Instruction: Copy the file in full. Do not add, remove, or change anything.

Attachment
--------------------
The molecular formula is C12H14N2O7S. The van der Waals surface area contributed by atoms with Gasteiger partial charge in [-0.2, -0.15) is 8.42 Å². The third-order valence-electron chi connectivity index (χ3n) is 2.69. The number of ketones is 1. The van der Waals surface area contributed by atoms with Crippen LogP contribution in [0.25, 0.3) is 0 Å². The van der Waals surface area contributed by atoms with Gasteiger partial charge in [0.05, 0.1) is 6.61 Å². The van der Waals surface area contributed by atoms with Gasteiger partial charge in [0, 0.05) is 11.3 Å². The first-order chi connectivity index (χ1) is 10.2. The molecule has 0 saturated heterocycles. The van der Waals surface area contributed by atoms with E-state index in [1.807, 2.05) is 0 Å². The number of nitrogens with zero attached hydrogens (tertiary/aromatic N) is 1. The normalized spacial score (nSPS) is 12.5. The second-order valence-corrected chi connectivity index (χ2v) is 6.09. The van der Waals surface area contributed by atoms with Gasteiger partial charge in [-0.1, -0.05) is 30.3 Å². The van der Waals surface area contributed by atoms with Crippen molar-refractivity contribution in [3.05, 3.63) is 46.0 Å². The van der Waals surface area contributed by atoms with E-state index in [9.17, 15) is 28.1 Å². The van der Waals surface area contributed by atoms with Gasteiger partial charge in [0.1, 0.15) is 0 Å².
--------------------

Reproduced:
The molecular formula is C12H14N2O7S. The van der Waals surface area contributed by atoms with Gasteiger partial charge in [-0.2, -0.15) is 8.42 Å². The third-order valence-electron chi connectivity index (χ3n) is 2.69. The number of ketones is 1. The van der Waals surface area contributed by atoms with Crippen LogP contribution in [0.25, 0.3) is 0 Å². The van der Waals surface area contributed by atoms with Gasteiger partial charge in [0.05, 0.1) is 6.61 Å². The van der Waals surface area contributed by atoms with Gasteiger partial charge in [0, 0.05) is 11.3 Å². The first-order chi connectivity index (χ1) is 10.2. The molecule has 0 saturated heterocycles. The van der Waals surface area contributed by atoms with E-state index in [1.807, 2.05) is 0 Å². The number of nitrogens with zero attached hydrogens (tertiary/aromatic N) is 1. The normalized spacial score (nSPS) is 12.5. The second-order valence-corrected chi connectivity index (χ2v) is 6.09. The van der Waals surface area contributed by atoms with Gasteiger partial charge in [-0.1, -0.05) is 30.3 Å². The van der Waals surface area contributed by atoms with Crippen molar-refractivity contribution in [3.05, 3.63) is 46.0 Å². The van der Waals surface area contributed by atoms with E-state index in [9.17, 15) is 28.1 Å². The van der Waals surface area contributed by atoms with Gasteiger partial charge in [0.1, 0.15) is 0 Å².